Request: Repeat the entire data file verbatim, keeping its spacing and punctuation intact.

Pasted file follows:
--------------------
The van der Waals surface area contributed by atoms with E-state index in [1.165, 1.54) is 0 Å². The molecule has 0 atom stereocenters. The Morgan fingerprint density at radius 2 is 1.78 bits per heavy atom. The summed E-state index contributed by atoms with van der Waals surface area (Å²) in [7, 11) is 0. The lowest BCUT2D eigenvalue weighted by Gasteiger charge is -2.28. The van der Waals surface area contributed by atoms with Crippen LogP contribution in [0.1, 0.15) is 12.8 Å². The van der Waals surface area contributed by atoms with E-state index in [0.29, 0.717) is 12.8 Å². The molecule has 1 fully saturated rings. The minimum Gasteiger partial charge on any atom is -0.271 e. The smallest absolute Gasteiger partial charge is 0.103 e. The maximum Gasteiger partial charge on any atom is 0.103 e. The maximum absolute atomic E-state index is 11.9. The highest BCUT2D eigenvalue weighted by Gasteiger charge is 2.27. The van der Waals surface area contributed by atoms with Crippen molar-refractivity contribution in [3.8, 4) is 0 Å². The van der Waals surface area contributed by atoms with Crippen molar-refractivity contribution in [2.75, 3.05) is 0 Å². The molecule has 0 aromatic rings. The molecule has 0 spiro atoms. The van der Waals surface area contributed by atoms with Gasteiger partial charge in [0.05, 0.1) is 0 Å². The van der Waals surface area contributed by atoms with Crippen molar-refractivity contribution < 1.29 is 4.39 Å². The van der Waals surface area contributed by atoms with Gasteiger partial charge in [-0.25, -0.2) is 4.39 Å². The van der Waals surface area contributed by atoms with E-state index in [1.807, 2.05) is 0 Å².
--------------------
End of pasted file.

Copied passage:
The van der Waals surface area contributed by atoms with E-state index in [1.165, 1.54) is 0 Å². The molecule has 0 atom stereocenters. The Morgan fingerprint density at radius 2 is 1.78 bits per heavy atom. The summed E-state index contributed by atoms with van der Waals surface area (Å²) in [7, 11) is 0. The lowest BCUT2D eigenvalue weighted by Gasteiger charge is -2.28. The van der Waals surface area contributed by atoms with Crippen LogP contribution in [0.1, 0.15) is 12.8 Å². The van der Waals surface area contributed by atoms with E-state index in [0.29, 0.717) is 12.8 Å². The molecule has 1 fully saturated rings. The minimum Gasteiger partial charge on any atom is -0.271 e. The smallest absolute Gasteiger partial charge is 0.103 e. The maximum Gasteiger partial charge on any atom is 0.103 e. The maximum absolute atomic E-state index is 11.9. The highest BCUT2D eigenvalue weighted by Gasteiger charge is 2.27. The van der Waals surface area contributed by atoms with Crippen molar-refractivity contribution in [3.8, 4) is 0 Å². The van der Waals surface area contributed by atoms with Crippen molar-refractivity contribution in [2.75, 3.05) is 0 Å². The molecule has 0 aromatic rings. The molecule has 0 spiro atoms. The van der Waals surface area contributed by atoms with Gasteiger partial charge in [0.05, 0.1) is 0 Å². The van der Waals surface area contributed by atoms with Crippen molar-refractivity contribution < 1.29 is 4.39 Å². The van der Waals surface area contributed by atoms with Gasteiger partial charge in [-0.25, -0.2) is 4.39 Å². The van der Waals surface area contributed by atoms with E-state index in [1.807, 2.05) is 0 Å².